A Dispatch from the Genetic Frontier

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I never thought I had all that much in common with the glamorous film star Angelina Jolie – until May of this year, when she decided to tell the world about her family history of breast cancer, the results of genetic testing, and the decision it led her to take. She wrote poignantly and yet in a matter-of-fact way about the consequences of finding she does carry a BRCA1 mutation that predisposes her to breast and ovarian cancer and deciding to have major preventative surgery so as to reduce her risk of dying prematurely from the disease that killed her mother.

My personal story diverges from hers in one key respect, and I feel that this version of the tale is, for good clinical reasons, aired far less often by those who deal with the new frontiers of genetic/genomic and personalised medicine. So I decided to follow Jolie’s example and publish my own story, alongside the Perspective PLOS Biology is publishing today that considers the issues for those who receive a genetic diagnosis like Jolie’s and whether there is a case for population-level screening. I hope it is a useful contribution to the discussion of these issues, and that readers will forgive the appearance of self-indulgence.

Since I trained as a research biologist, I have known for a long time the implication for my own health of having a mother, maternal grandmother and great-aunt who died following diagnoses of breast cancer in their 40s and 50s. I was just making the transition from working in a lab to working in science publishing when the BRCA1 gene was cloned, and I continued to make the non-decision not to find out my own mutation status as BRCA2 was also cloned and as certain mutations in BRCA1 and BRCA2 were found to be prevalent in people of Ashkenazi Jewish descent (as I am).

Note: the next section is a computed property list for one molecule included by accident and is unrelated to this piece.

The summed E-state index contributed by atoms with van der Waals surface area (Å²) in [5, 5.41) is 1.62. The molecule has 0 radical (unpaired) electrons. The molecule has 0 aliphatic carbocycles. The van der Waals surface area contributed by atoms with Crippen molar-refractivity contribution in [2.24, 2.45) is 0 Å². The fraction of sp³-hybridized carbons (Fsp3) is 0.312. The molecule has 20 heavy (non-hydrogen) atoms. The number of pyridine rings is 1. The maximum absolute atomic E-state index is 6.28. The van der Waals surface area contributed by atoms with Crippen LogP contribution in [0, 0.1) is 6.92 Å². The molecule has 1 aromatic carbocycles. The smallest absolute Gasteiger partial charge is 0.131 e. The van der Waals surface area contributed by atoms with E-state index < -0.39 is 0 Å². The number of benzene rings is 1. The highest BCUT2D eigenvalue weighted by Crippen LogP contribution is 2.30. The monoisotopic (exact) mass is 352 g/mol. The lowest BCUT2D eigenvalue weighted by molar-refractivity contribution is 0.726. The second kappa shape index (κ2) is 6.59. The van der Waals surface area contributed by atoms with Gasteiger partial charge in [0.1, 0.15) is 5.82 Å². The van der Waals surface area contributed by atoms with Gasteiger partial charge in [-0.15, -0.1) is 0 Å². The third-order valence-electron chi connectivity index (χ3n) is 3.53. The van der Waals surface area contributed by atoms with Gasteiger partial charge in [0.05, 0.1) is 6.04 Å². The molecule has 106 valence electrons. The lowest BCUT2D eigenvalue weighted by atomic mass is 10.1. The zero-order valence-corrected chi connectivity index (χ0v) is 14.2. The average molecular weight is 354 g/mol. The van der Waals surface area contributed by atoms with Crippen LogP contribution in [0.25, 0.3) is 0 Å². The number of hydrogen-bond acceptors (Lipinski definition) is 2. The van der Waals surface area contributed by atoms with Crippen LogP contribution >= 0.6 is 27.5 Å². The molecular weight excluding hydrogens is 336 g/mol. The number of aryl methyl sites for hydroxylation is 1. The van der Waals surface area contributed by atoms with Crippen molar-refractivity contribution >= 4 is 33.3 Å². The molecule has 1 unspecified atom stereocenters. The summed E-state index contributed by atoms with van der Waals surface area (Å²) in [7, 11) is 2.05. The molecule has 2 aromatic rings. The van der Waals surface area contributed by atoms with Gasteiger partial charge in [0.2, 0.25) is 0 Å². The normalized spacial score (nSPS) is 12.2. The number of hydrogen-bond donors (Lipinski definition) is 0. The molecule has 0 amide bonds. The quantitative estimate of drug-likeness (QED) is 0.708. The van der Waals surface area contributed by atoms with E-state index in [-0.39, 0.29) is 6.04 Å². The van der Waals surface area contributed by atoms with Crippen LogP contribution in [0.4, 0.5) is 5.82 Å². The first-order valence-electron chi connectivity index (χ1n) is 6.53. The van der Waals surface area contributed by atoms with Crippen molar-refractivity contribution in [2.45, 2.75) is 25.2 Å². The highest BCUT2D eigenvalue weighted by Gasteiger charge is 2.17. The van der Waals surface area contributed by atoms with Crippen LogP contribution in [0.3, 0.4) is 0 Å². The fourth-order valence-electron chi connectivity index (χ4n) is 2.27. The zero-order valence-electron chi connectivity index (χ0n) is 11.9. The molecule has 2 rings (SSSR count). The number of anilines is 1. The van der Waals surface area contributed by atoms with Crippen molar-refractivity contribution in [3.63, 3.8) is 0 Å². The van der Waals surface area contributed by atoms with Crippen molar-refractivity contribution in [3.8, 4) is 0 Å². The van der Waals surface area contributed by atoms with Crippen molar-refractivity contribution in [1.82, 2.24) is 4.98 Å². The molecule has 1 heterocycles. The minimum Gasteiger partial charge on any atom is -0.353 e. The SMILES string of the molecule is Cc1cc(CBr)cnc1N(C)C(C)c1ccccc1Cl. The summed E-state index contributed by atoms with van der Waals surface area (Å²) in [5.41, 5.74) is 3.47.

Blood Matters coverBut as my age crept closer to the age my mother was when diagnosed, I thought some more. I read the fascinating and well-researched book ‘Blood Matters: A Journey Along the Genetic Frontier’ by Masha Gessen, in which she took a similar decision to Jolie’s. I read research articles where I could get access to them – and incidentally increased my zeal for open access when they were hidden behind a subscription pay-wall. I spoke to friends and family. And finally I requested a referral from my general practitioner to a clinical geneticist who in due course asked for my family tree and medical history and then walked me through the implications.

He told me some harsh probabilities:

  • ‘Anywoman’ in the UK:

has a 1 in 9 lifetime chance of developing breast cancer.

  • With my family history:

make that 1 in 3.

  • Add in Ashkenazi descent:

extremely likely to be due to one of the small handful of mutations in BRCA1 or BRCA2 known to be specifically associated with this population.

  • And if you do have a BRCA1/2 mutation:

a lifetime risk of 65-90% of developing breast cancer. And add in a significant risk of ovarian cancer, which is much harder to screen for or diagnose early.